New “green” TransCanada Centre opens to serve Manitoba community of Île-des-Chênes.
Residents in and around Île-des-Chênes, Manitoba, 10 minutes south of Winnipeg, are enjoying a new, state-of-the-art, multi-use community facility, built with support from a $100,000 TransCanada Partnership grant. The TransCanada Centre was officially opened Nov. 3, showcasing its award-winning environmentally advanced technology.
The 30,000 square-foot (2,787 square-metre) TransCanada Centre received silver certification for Leadership in Environmental and Energy Design (LEED), a designation reflecting the building’s sustainability and environmental health, awarded by The Canadian Green Building Council.
Helping to build vibrant communities.
“TransCanada’s support of this outstanding facility reflects our vision of being a North American community infrastructure leader,” says Peter Kruselnicki, TransCanada’s vice president, Stakeholder Relations. “We are working to bring communities together and create long-term sustainability in the neighbourhoods where our people work and live.”
TransCanada Centre will benefit many in the community by offering programs for seniors and children and serving as a public fitness centre. It provides meeting space and banquet facilities for 500 guests, complete with a commercial kitchen. The centre includes a bilingual daycare for 94 children with room to expand as the community grows. Eventually the centre is expected to house medical and dental services.
“It complements our good-neighbour policy.”
“This is a very strategic community for us,” says Steve Loney, TransCanada’s Aboriginal and Community liaison, Central Region. “Île-des-Chênes is next to TransCanada’s compressor station 41, our largest facility in the Central region. The new community centre is beside our right-of-way for the Canadian Mainline natural gas pipeline.”
“This community has been growing with TransCanada for some 50 years and many of our employees live in the area,” says Steve. “When the community approached us in the planning stages of this project, we realized immediately that it complements our good-neighbour policy of helping build sustainable communities.”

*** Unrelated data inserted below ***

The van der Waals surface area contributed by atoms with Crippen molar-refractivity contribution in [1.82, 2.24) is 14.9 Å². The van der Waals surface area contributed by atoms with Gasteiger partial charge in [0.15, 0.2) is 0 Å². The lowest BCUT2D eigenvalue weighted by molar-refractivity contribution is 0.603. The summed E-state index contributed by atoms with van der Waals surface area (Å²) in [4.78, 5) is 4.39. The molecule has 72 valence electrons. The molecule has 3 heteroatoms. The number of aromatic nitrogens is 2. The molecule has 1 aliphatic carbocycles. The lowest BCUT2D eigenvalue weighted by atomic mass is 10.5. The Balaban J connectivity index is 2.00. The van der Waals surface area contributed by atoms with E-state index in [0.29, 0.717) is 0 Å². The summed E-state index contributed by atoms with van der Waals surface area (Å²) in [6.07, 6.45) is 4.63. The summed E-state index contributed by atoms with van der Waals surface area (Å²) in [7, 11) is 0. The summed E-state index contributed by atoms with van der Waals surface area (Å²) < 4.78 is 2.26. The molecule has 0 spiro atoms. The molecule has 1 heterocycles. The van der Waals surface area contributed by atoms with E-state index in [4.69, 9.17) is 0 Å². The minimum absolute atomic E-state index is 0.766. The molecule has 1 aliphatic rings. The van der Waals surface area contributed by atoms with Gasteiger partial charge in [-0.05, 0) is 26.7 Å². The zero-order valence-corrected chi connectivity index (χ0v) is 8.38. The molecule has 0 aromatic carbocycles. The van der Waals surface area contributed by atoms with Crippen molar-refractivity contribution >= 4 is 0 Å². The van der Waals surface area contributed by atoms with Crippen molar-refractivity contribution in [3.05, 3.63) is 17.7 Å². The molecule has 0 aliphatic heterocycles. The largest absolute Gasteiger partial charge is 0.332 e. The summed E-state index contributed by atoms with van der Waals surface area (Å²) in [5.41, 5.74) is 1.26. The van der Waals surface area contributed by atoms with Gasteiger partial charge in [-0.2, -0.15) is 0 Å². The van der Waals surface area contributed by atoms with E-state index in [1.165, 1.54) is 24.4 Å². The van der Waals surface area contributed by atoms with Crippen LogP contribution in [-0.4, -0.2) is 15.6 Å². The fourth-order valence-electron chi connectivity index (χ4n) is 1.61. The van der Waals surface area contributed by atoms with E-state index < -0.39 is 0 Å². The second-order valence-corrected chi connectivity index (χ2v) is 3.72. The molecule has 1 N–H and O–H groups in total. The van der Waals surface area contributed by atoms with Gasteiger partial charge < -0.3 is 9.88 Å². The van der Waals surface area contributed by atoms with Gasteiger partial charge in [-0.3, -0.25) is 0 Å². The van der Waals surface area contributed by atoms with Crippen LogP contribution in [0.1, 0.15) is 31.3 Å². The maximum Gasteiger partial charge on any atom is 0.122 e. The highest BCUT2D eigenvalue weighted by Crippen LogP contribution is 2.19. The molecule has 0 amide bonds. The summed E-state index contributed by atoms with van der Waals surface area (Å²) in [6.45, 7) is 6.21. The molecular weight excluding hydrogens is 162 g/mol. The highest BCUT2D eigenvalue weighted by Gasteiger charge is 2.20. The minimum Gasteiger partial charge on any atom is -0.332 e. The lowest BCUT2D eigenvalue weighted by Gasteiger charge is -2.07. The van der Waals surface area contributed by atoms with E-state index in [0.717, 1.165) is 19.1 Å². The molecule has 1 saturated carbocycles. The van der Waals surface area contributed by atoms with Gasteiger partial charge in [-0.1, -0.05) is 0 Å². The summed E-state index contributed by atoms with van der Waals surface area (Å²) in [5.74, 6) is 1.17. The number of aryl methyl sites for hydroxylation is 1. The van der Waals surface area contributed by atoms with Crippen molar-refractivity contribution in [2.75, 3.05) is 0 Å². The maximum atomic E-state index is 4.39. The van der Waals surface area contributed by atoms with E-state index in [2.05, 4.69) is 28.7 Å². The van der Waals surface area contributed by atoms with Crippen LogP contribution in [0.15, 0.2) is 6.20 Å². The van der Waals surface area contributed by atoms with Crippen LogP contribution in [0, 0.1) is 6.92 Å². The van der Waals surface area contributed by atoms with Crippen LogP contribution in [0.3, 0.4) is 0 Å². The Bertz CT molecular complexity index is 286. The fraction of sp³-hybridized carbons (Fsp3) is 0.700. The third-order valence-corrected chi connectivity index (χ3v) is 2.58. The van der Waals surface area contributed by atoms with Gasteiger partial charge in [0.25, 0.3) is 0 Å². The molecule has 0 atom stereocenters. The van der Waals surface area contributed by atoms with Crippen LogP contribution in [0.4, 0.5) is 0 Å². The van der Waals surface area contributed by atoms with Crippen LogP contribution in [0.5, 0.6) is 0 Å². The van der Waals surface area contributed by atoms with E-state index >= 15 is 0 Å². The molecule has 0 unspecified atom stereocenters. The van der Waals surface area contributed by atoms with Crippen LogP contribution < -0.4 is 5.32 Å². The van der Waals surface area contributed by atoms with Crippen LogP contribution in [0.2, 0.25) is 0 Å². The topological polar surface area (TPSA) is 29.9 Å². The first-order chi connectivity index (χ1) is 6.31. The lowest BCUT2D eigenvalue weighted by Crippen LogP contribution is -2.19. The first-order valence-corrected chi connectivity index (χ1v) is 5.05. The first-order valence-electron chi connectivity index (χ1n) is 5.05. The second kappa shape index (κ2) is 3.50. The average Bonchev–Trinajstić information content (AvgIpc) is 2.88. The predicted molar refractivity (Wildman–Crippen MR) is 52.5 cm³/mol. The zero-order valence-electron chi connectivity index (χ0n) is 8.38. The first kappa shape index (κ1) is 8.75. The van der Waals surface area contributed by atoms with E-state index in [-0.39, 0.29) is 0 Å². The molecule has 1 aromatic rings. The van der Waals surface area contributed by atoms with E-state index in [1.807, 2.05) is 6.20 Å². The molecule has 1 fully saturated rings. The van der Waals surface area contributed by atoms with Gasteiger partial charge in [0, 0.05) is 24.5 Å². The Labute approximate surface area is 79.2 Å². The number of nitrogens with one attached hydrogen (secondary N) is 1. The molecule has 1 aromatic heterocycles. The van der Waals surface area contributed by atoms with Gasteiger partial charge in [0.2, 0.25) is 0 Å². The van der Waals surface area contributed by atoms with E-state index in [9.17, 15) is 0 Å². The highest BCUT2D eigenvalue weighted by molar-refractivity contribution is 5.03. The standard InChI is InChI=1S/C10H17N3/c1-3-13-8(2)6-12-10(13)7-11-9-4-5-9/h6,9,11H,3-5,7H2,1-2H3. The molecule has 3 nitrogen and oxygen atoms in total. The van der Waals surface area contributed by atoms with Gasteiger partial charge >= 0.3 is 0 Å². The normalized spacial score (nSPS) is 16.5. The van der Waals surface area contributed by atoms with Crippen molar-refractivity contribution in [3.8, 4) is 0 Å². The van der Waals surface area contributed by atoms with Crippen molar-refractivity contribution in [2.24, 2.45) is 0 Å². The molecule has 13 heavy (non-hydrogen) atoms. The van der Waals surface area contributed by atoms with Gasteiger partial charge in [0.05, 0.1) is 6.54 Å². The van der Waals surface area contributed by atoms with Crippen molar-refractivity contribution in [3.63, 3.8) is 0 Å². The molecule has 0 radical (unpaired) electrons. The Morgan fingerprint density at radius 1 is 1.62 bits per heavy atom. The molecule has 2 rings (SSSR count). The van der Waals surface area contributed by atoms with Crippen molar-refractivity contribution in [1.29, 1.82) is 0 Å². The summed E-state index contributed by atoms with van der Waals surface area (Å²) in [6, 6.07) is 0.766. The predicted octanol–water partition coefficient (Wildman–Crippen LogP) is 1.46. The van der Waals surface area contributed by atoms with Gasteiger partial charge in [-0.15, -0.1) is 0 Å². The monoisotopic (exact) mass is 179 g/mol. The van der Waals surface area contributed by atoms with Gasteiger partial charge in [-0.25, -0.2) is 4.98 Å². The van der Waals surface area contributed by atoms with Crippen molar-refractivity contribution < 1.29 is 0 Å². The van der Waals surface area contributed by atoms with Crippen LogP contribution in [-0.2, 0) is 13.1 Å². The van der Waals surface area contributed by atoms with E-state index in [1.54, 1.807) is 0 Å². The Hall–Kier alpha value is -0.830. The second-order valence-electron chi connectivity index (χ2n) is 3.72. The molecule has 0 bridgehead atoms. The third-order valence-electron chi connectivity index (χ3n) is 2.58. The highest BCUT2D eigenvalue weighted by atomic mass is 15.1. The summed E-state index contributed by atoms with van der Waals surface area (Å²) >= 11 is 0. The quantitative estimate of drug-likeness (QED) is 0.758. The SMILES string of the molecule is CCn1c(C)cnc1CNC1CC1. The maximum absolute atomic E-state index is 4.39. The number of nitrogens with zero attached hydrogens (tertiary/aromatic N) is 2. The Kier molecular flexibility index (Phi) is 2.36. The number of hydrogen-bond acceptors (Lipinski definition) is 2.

The Central Region provided a $50,000 community investment grant which was matched by a $50,000 TransCanada Partnership Grant. The region also committed to help with another $50,000 in fundraising. Through this level of funding TransCanada received naming rights for the facility.
“We insisted the signage be bilingual since the community is bilingual,” says Steve. “The TransCanada Centre sign gets great exposure on the highway.”
Geothermal system won a 2012 National Sustainable Communities Award.
The facility garnered the LEED® designation for its many environmentally sustainable features that range from bike racks and showers to encourage alternative transportation to the use of high performance windows and increased insulation.
The TransCanada Centre energy savings are expected to be about 60 per cent, compared to similar non-green facilities. The building is tied to the district’s geothermal system, which also heats and cools the local arena and fire hall. The system has a geothermal earth energy field consisting of 504 boreholes, two lines per hole, 18 meters (60 feet) deep. The geothermal system won a 2012 National Sustainable Communities Award from the Federation of Canadian Municipalities.
Almost the entire community turned out to celebrate opening.
Almost the entire community turned out for the grand opening that included a dinner and dance with a live band. The ribbon cutting was attended by Federal MP Vic Toews and Provincial MLA Ron Lemieux. TransCanada’s representatives included Randy Schmidgall, director Central Region; Barry Adamson, area manager, Agassiz, and Steve Loney.